French cancer patients hit by scanner shortage

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Ann Törnkvist - [email protected]
French cancer patients hit by scanner shortage
France has a shortage of MRI scanners, meaning cancer patients are waiting too long. Photo: JGmarcelino/flickr

France is making progress in its battle to cut cancer rates, but a worrying shortage of MRI scanning machines in the country means patients are left waiting over a month for "urgent" scans, a new report revealed this week.


According to a new health survey published on Thursday the French healthcare system, which is held in high regard throughout the world, has 10.1 MRI scanners per million inhabitants.

That compares poorly with other countries in Western Europe where on average they have about double the number of scanners per capita. Germany and Denmark are leading the way, with about 30 machines per million residents.

The shortfall in France means French cancer patients are having to wait for vital scans, even when their cases are deemed urgent. The average waiting time is 30 days, despite the fact that a 2010 government initiative called "Plan Cancer" aimed to bring that wait down to only two weeks. 

The French Health Ministry presented its review on Thursday and lauded the progress that had been made in the struggle against cancer. Some 85 percent of recommendations made in the 2009-2013 "Plan Cancer" are being actively addressed and around 60 percent of the recommendations made in the report are already in place or will be by the end of 2013.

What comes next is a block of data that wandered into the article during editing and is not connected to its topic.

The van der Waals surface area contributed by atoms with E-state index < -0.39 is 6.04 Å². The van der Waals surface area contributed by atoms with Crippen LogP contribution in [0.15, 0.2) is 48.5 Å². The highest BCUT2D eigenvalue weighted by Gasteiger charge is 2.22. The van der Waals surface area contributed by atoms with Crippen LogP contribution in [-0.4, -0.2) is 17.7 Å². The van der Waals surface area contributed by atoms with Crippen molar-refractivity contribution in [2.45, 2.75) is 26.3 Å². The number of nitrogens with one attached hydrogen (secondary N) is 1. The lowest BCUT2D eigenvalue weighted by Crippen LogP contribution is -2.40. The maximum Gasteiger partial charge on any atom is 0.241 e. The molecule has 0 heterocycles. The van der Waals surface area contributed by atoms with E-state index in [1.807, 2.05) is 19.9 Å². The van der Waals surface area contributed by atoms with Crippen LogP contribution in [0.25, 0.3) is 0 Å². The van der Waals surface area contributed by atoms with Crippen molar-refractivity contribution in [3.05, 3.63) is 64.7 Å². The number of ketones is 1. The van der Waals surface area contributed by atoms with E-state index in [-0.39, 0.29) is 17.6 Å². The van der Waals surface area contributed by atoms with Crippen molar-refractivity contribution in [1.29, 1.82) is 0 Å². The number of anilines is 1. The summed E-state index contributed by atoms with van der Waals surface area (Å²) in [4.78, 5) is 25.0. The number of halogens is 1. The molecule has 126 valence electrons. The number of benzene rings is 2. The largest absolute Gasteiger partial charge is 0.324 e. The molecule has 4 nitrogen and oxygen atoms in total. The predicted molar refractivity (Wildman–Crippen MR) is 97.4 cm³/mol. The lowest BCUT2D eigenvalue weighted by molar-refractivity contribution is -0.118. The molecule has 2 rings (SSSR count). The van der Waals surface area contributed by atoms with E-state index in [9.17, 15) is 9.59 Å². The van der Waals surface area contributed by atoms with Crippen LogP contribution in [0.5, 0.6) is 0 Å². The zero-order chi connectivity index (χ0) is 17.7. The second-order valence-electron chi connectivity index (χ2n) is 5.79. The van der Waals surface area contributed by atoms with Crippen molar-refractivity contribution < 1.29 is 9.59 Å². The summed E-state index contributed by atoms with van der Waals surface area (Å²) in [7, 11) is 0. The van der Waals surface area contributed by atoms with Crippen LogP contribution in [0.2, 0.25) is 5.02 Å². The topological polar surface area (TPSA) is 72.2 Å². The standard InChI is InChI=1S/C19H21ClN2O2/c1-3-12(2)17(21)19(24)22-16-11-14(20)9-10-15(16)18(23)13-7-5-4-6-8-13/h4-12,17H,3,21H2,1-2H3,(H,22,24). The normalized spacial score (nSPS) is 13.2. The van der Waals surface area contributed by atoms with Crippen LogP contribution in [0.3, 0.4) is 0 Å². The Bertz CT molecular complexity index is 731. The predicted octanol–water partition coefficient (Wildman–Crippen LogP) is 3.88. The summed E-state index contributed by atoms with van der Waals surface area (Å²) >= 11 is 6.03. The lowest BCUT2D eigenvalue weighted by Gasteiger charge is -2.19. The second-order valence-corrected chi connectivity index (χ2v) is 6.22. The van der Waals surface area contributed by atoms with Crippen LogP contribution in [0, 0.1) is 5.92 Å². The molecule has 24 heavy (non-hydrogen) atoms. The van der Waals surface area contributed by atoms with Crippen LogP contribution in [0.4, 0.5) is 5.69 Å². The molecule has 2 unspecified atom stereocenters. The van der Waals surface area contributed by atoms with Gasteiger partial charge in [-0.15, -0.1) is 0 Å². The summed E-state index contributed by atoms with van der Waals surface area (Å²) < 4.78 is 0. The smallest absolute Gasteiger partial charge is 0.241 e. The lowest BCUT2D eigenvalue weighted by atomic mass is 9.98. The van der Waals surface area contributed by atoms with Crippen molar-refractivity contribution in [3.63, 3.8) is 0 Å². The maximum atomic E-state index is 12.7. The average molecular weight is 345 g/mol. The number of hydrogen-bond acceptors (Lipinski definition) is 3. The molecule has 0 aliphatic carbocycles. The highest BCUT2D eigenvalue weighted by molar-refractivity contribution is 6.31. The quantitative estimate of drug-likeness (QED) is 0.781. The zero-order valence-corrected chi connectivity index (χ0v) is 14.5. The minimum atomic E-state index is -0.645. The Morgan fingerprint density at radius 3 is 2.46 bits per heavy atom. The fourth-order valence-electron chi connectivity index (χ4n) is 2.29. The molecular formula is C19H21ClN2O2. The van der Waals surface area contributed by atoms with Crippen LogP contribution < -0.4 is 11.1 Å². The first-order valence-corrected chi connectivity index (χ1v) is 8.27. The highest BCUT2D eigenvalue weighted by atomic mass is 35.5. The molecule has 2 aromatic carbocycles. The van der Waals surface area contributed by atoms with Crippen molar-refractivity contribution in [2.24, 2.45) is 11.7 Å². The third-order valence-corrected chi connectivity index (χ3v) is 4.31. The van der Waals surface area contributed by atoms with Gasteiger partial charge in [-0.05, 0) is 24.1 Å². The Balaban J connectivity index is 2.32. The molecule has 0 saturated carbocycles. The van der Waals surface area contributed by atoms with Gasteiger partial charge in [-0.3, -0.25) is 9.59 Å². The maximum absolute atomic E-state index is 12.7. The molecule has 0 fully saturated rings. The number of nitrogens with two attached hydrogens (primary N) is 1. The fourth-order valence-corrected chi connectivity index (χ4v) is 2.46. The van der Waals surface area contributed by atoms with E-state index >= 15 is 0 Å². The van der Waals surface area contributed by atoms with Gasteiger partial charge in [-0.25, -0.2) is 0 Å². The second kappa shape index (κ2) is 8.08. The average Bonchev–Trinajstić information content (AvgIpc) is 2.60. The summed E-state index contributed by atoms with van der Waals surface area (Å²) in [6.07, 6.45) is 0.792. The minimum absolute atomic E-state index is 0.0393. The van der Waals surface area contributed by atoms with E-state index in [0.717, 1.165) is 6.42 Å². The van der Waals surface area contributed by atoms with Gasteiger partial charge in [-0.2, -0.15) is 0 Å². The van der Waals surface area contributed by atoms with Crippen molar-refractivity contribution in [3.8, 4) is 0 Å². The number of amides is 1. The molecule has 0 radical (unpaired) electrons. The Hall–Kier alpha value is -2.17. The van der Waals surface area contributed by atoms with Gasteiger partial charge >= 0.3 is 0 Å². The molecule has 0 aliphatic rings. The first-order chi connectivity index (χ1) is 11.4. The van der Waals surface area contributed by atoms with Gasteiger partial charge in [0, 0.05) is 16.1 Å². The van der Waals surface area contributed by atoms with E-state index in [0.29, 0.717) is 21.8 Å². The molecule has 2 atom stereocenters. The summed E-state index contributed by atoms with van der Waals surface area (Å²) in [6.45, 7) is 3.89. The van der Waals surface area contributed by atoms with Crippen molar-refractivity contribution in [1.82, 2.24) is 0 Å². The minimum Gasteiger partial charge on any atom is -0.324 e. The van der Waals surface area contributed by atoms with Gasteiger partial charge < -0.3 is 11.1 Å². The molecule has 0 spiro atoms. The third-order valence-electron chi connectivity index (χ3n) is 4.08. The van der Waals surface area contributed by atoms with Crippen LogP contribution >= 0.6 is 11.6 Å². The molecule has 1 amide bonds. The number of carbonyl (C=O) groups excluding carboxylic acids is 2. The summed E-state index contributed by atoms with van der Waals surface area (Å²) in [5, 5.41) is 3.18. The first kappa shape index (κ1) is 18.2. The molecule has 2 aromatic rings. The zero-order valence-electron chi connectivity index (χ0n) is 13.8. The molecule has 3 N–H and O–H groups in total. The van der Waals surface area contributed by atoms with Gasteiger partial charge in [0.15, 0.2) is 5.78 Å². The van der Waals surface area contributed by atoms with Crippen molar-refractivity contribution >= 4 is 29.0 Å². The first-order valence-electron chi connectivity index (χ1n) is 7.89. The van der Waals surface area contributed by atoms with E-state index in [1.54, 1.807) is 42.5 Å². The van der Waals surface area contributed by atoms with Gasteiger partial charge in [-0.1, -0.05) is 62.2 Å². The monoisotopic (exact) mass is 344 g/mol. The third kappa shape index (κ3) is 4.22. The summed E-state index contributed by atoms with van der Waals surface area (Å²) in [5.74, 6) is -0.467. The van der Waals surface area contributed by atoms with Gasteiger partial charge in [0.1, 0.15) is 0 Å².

Yet the MRI scan shortage was a real cause for concern, as was France's inability to tackle the longstanding issue of tobacco consumption that was leading to an elevated number of lung cancer cases compared to the rest of Europe.

One in four cancer deaths in the country are related to smoking, which affects the unemployed and women disproportionately and thus "contributes to inequalities", the report found.

Of those diagnosed with the disease around 12 percent of women and 13 percent of men suffered from lung cancer.

When it came to cancer in the lungs Hungary was the country with the most reported cases among men while Sweden had the lowest number, according to figures from the European Cancer Observatory.

With 42.2 cases of lung cancer per 100,000 inhabitants, France finds itself at the top of the European chart alongside the Benelux nations, Poland, Hungary, Serbia and Croatia, among others. Ireland and Portugal had among the lowest numbers.

In France the most prevalent cancer among women is breast cancer and among men it is prostate cancer. 



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